Videos by prankster Adam Saleh and British gamer JMX — who have nearly 6½million subscribers combined — have carried ads for EduBirdie, which offers essays for cash.
The Ukraine-based firm claims the work is “100 per cent plagiarism free” as it is written to order.
The papers, which are delivered with just the name section left blank, could go undetected by anti-cheating software.
Sam Gyimah, Universities Minister for England, said: “It’s clearly wrong because it is enabling and normalising cheating potentially on an industrial scale.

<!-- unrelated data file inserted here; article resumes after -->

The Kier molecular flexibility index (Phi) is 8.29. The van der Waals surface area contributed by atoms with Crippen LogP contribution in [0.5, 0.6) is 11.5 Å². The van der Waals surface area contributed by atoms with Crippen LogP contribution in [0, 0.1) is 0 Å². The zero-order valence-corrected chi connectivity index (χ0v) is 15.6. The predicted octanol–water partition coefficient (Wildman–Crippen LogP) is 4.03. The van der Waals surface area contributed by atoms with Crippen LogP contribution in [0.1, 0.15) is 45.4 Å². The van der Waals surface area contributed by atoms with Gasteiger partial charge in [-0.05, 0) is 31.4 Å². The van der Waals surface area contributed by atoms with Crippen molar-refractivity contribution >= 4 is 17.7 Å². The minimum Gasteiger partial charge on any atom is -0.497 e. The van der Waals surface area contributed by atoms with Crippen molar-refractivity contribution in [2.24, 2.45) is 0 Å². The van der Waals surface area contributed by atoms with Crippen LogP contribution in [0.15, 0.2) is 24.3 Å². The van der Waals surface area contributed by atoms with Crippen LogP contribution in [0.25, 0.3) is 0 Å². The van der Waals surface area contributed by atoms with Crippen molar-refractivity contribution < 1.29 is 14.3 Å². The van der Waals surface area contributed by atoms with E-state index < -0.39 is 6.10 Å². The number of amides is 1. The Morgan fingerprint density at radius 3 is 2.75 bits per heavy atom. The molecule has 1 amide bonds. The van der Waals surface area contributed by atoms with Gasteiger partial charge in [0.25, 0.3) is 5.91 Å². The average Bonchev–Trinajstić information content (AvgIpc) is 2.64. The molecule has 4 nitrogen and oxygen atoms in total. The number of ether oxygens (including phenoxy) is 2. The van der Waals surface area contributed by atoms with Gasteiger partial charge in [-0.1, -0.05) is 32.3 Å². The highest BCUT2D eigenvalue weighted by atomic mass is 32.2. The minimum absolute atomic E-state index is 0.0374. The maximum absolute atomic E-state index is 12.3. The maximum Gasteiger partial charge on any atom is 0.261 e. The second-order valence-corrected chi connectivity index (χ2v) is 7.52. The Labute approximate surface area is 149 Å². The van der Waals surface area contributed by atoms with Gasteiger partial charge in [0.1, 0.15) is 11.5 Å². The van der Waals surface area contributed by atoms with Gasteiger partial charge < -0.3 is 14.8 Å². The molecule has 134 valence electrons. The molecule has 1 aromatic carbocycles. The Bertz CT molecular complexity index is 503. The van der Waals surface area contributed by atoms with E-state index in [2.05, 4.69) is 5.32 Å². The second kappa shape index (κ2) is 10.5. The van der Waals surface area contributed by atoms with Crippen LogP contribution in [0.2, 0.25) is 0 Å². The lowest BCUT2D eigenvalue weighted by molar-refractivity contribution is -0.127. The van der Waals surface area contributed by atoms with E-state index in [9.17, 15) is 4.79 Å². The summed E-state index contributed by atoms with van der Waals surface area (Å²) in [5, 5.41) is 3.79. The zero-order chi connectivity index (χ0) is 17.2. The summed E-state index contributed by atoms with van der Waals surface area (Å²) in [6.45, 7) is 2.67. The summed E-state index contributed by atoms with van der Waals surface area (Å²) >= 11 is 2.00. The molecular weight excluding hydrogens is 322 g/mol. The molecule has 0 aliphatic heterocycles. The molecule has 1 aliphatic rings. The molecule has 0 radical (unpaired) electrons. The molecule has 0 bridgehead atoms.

“This is something that is corrosive to education and I think YouTube has got to step up to the plate and exercise some responsibility here.” A BBC probe found clips promoting EduBirdie had amassed more than 700million views.
Popular YouTubers as young as 12 are being paid hundreds of dollars to endorse the company. Some suggested the service could free up time for students to play video games or take drugs. EduBirdie is not illegal, but students can face severe penalties if caught passing off someone else’s work as their own.
YouTube said users can only include endorsements that comply with its advertising policies. Shakira Martin, of the National Union of Students, said: “I think it’s totally disgusting the fact that these type of organisations are exploiting vulnerable young people.”
Adam Saleh and JMX have now removed clips promoting EduBirdie.